Saturday, June 22, 2013

Marvel Heroines - A Novel Approach

The She-Hulk Diaries by Marta Acosta and Rogue Touch by Christine Woodward are novels published by Hyperion. Novels, not graphic novels, regular black-and-white-words-on-a-page novels. This press release from Marvel set the tone: 
The announcement was made by Hyperion’s Editor-in-Chief Elisabeth Dyssegaard. Of the deal, Dyssegaard says, “Marvel has had tremendous success with recent hit movies and we think it’s a great time to explore what happens to super heroines when they are dropped into traditional women’s novels.”

“It’s exciting to see Hyperion bring two of our most beloved female super heroes, Rogue and She-Hulk, to life in ways you’ve never seen before,” said Ruwan Jayatilleke, Associate Publishers/SVP, Marvel Entertainment.  “Whether you’re a long time fan of Marvel or new to our super heroes, these novels deliver exciting stories that will capture your imagination.”
Traditional women's novels... When I first heard about this, I was horrified. Chick-lit. Bleh. These are superheroines, not romance heroines. I was prepared to read them, and then shout to the rooftops how much they sucked. I had already made up my mind that they would suck, completely without merit or evidence. Then I read an interview with Acosta at Reel Girl -- and felt like a jerk. Felt bad enough to send an apology to the author, even though I hadn't written anything yet, just for having that unfounded, unfair knee-jerk reaction.

The She-Hulk Diaries

I bought SHD last week, but didn't pick it up to read until this week. You see, as long as I didn't read it, it didn't suck (a Shröedinger's Cat approach to books), and I really didn't want it to suck. I love She-Hulk, and a treatment of her as an angsty, empty-headed heroine would have broken my heart. But you know what? The characterization works; Acosta did a fine job writing Jennifer Walters.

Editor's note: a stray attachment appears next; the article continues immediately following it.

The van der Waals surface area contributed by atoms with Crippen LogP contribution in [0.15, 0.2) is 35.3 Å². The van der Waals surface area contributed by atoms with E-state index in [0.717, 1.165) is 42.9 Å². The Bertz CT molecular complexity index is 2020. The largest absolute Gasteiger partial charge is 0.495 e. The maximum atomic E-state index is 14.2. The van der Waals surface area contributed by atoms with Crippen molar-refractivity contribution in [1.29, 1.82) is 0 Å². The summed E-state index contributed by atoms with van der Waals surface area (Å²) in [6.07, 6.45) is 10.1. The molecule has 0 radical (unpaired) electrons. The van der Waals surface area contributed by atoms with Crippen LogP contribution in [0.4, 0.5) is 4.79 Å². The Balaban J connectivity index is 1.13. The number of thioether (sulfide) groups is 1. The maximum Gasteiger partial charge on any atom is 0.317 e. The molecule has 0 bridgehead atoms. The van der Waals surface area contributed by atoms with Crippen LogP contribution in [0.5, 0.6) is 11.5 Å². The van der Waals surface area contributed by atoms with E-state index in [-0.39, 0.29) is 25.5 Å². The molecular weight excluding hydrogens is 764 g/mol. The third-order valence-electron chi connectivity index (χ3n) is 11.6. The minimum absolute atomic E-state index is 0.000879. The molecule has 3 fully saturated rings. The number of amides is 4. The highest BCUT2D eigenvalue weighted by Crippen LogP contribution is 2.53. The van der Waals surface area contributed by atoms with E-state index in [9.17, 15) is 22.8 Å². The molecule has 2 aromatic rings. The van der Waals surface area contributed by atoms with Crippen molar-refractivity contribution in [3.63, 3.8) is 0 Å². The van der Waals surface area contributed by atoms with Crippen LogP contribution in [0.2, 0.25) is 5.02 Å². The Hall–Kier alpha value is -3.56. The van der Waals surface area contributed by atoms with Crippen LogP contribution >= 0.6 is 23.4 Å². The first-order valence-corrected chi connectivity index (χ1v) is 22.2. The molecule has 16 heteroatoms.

Contains some spoilers:
The book is written, as the title suggests, in a sort of diary format, from Walters' perspective. When we join her, she really is having some issues: she's lost her job, she needs to find a new apartment, her love life stinks, and she has to see a therapist as part of a settlement with the Avengers for anger issues. She treats She-Hulk more like an obnoxious roommate who is the source of most of her problems, than a part of her. Shulkie is the one who gets party invitations (and then is embarrassingly featured all over the internet. Shulkie is the one that guys fall all over. Shulkie is the one who's made her lose jobs and apartments. And her irritation with She-Hulk makes sense. The issues that she's having in her life, things she's trying to fix with a set of Valentine's Day resolutions, make total sense. It never feels weird or contrived. It's believable that Jennifer Walters has these problems, and those reactions to them. These are the things we don't seen in comics, because, well... they're not action-y enough. This is the mundane side of being a metahuman, and it's definitely readable.